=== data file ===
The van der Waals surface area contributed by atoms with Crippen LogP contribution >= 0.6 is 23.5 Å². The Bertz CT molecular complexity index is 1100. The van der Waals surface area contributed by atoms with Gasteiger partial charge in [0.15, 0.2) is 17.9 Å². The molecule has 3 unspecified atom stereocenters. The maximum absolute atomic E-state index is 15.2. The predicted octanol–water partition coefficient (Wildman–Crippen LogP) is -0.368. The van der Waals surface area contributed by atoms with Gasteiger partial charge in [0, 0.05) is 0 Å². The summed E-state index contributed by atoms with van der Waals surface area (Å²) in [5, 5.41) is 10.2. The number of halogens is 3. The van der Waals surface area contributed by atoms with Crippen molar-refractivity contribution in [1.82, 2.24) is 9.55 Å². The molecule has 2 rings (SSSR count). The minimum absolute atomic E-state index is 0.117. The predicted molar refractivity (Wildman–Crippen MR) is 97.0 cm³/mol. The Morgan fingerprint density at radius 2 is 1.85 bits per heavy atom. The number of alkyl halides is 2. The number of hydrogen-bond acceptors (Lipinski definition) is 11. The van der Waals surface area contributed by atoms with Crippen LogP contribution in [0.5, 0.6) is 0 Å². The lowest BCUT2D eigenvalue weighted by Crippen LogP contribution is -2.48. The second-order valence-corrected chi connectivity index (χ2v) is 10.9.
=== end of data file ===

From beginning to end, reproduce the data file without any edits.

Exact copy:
The van der Waals surface area contributed by atoms with Crippen LogP contribution >= 0.6 is 23.5 Å². The Bertz CT molecular complexity index is 1100. The van der Waals surface area contributed by atoms with Gasteiger partial charge in [0.15, 0.2) is 17.9 Å². The molecule has 3 unspecified atom stereocenters. The maximum absolute atomic E-state index is 15.2. The predicted octanol–water partition coefficient (Wildman–Crippen LogP) is -0.368. The van der Waals surface area contributed by atoms with Gasteiger partial charge in [0, 0.05) is 0 Å². The summed E-state index contributed by atoms with van der Waals surface area (Å²) in [5, 5.41) is 10.2. The number of halogens is 3. The van der Waals surface area contributed by atoms with Crippen molar-refractivity contribution in [1.82, 2.24) is 9.55 Å². The molecule has 2 rings (SSSR count). The minimum absolute atomic E-state index is 0.117. The predicted molar refractivity (Wildman–Crippen MR) is 97.0 cm³/mol. The Morgan fingerprint density at radius 2 is 1.85 bits per heavy atom. The number of alkyl halides is 2. The number of hydrogen-bond acceptors (Lipinski definition) is 11. The van der Waals surface area contributed by atoms with Crippen LogP contribution in [0.5, 0.6) is 0 Å². The lowest BCUT2D eigenvalue weighted by Crippen LogP contribution is -2.48. The second-order valence-corrected chi connectivity index (χ2v) is 10.9.